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The South Florida Roundup

South Florida Charter Schools Should Receive Property Tax Funds, State Lawmakers Say

Ryan Dailey
Republican Senator Manny Diaz, Jr. rolls out the Florida Senate's 2019 education package during a press conference in Tallahassee last month.

Sen. Manny Diaz Jr., who represents Hialeah and is chairman of the Senate Education committee, says South Florida charter schools shouldn’t be excluded from money generated by voter-approved property tax hikes.

“Those referendum that say they’re going to be used for public school teachers should go to all public school teachers, not only union school teachers,” Diaz told WLRN Thursday.

The South Florida delegation in Tallahassee has continued to debate the issue. Earlier this month, House Speaker Jose Oliva sent a letter to the Miami-Dade County school district, calling out the property tax increase that would be used for teacher raises and school safety.

The district has previously committed to sharing funding for security but not for teachers with charter schools.

Also recently, a third charter school in Palm Beach County sued the district over similar teacher pay hikes.

The South Florida Roundup delved into charter schools and money. Host Tom Hudson spoke with a panel of education reporters: WLRN’s Jessica Bakeman; The Palm Beach Post’s Andrew Marra; and The Miami Herald’s Colleen Wright.

JESSICA BAKEMAN: There's a great misunderstanding about charter schools and what they are. There is no such thing as a charter school that's not public. Technically, they are funded with public dollars. However, they are operated by private companies, and sometimes those nonprofits that operate the charter schools turn over all the money to a for-profit company. So it is complicated. Especially in the cases of Miami-Dade, where there was no language that tried to say this is only for district schools. 

I can see where people would read it and think this is going to go to all the schools. If you're a parent of a child who goes to a charter school, I don't see why you would assume that charter schools would not benefit from that. 

WLRN: School administration says it doesn't have control over those teachers. It doesn't have control over ensuring that those charter schools use the financial resources that are given to them for specific reasons, including this referendum money that is going to be collected for teacher pay.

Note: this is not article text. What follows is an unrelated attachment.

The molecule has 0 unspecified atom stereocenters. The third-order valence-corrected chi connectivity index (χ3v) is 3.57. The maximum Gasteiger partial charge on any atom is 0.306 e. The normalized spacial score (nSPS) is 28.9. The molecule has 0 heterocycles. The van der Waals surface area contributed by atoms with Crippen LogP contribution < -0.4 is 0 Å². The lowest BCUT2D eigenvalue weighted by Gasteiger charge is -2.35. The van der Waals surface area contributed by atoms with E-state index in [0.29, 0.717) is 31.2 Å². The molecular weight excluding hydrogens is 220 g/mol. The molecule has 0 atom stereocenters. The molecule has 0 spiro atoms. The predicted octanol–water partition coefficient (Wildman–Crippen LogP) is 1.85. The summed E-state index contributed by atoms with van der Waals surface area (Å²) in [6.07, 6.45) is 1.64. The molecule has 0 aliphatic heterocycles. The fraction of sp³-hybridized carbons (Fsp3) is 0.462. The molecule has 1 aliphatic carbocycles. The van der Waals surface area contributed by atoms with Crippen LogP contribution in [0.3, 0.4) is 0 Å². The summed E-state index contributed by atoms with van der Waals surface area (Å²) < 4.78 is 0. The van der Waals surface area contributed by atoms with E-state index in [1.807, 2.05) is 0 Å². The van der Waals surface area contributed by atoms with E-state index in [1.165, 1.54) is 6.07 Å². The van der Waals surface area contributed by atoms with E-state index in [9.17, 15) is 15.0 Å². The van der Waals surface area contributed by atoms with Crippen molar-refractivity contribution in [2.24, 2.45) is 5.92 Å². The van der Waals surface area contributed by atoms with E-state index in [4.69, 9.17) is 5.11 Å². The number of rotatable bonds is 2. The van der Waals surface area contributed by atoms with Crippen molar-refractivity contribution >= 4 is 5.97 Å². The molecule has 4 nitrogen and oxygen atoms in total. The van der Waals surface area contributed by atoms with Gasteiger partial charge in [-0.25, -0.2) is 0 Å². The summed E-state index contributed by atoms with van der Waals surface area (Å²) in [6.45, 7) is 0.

BAKEMAN: School boards have some oversight ability over the charter schools that are in their district. But not nearly as much, of course, as the control they have over their own public schools. And in Miami-Dade, they already negotiated with the teachers' union exactly how much money their raises were going to be for teachers. 

Andrew, the referendum that was on the ballot for Palm Beach voters was slightly different. It anticipated this debate in a certain way, didn't it? 

ANDREW MARRA: That's right. It is specifically excluded charters in the language. When voters walked in, if they read it, they knew the charter would not part of it. There have been a bit of a tug-of-war about that. When the school board was writing the language that would go on the ballot, originally the superintendent wanted to include charters. The school board was opposed to that. And so there was that turnabout, so they decided not to include charters. 

What is the pay situation inside a public charter school? What do we know about that? 

COLLEEN WRIGHT: Each charter school has its own little governing board and they are the ones who set the salaries and contracts with their own teachers. I was actually really curious about that. I pulled some of those numbers from the Florida Department of Education. It's actually true. Charter school teachers actually make less than traditional public school teachers. 

BAKEMAN: According to legislators who've been here a long time, at the beginning charter schools said 'we'll never ask for anything. We'll never ask for money for construction nor to pay the rent on our buildings and yet now they do get that.' Over time, the charter school industry, as it gets bigger and stronger, is demanding more and more of the same resources that public schools are getting. And as you mentioned, the tradeoff is they actually don't have a lot of those regulations and the bureaucratic situation that the public schools have to deal with.

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Alexander Gonzalez produces the afternoon newscasts airing during All Things Considered. He enjoys helping tell the South Florida story through audio and digital platforms. Alex is interested in a little of everything from business to culture to politics.
In a journalism career covering news from high global finance to neighborhood infrastructure, Tom Hudson is the Vice President of News and Special Correspondent for WLRN. He hosts and produces the Sunshine Economy and anchors the Florida Roundup in addition to leading the organization's news engagement strategy.